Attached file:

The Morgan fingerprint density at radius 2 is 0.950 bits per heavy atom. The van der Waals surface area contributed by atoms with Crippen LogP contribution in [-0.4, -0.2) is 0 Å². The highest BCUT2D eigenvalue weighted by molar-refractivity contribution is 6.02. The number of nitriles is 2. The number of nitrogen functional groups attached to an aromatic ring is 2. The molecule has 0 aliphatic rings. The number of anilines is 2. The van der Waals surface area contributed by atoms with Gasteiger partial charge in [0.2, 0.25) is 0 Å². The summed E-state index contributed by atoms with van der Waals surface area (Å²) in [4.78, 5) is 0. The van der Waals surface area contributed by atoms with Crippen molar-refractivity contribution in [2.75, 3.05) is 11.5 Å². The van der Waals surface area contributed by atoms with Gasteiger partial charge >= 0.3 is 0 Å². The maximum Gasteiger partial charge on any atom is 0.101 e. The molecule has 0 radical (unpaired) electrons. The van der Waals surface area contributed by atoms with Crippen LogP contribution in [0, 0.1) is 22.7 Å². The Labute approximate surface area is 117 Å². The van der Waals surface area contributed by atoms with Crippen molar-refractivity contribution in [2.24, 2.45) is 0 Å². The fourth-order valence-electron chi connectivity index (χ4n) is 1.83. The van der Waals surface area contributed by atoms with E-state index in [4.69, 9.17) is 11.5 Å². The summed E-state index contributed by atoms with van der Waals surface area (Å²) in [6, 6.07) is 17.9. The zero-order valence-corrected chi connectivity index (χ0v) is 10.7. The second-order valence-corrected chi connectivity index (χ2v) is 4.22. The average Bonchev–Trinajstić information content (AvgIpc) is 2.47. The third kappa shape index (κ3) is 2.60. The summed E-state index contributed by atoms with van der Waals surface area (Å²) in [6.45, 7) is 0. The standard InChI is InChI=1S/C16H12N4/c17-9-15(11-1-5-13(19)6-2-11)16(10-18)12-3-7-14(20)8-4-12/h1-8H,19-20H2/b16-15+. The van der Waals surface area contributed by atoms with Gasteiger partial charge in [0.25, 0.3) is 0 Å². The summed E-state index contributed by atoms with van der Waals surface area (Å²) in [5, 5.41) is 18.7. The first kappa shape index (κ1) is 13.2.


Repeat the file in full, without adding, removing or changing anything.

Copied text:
The Morgan fingerprint density at radius 2 is 0.950 bits per heavy atom. The van der Waals surface area contributed by atoms with Crippen LogP contribution in [-0.4, -0.2) is 0 Å². The highest BCUT2D eigenvalue weighted by molar-refractivity contribution is 6.02. The number of nitriles is 2. The number of nitrogen functional groups attached to an aromatic ring is 2. The molecule has 0 aliphatic rings. The number of anilines is 2. The van der Waals surface area contributed by atoms with Gasteiger partial charge in [0.2, 0.25) is 0 Å². The summed E-state index contributed by atoms with van der Waals surface area (Å²) in [4.78, 5) is 0. The van der Waals surface area contributed by atoms with Crippen molar-refractivity contribution in [2.75, 3.05) is 11.5 Å². The van der Waals surface area contributed by atoms with Gasteiger partial charge >= 0.3 is 0 Å². The maximum Gasteiger partial charge on any atom is 0.101 e. The molecule has 0 radical (unpaired) electrons. The van der Waals surface area contributed by atoms with Crippen LogP contribution in [0, 0.1) is 22.7 Å². The Labute approximate surface area is 117 Å². The van der Waals surface area contributed by atoms with Crippen molar-refractivity contribution in [2.24, 2.45) is 0 Å². The fourth-order valence-electron chi connectivity index (χ4n) is 1.83. The van der Waals surface area contributed by atoms with E-state index in [4.69, 9.17) is 11.5 Å². The summed E-state index contributed by atoms with van der Waals surface area (Å²) in [6, 6.07) is 17.9. The zero-order valence-corrected chi connectivity index (χ0v) is 10.7. The second-order valence-corrected chi connectivity index (χ2v) is 4.22. The average Bonchev–Trinajstić information content (AvgIpc) is 2.47. The third kappa shape index (κ3) is 2.60. The summed E-state index contributed by atoms with van der Waals surface area (Å²) in [6.45, 7) is 0. The standard InChI is InChI=1S/C16H12N4/c17-9-15(11-1-5-13(19)6-2-11)16(10-18)12-3-7-14(20)8-4-12/h1-8H,19-20H2/b16-15+. The van der Waals surface area contributed by atoms with Gasteiger partial charge in [0.25, 0.3) is 0 Å². The summed E-state index contributed by atoms with van der Waals surface area (Å²) in [5, 5.41) is 18.7. The first kappa shape index (κ1) is 13.2.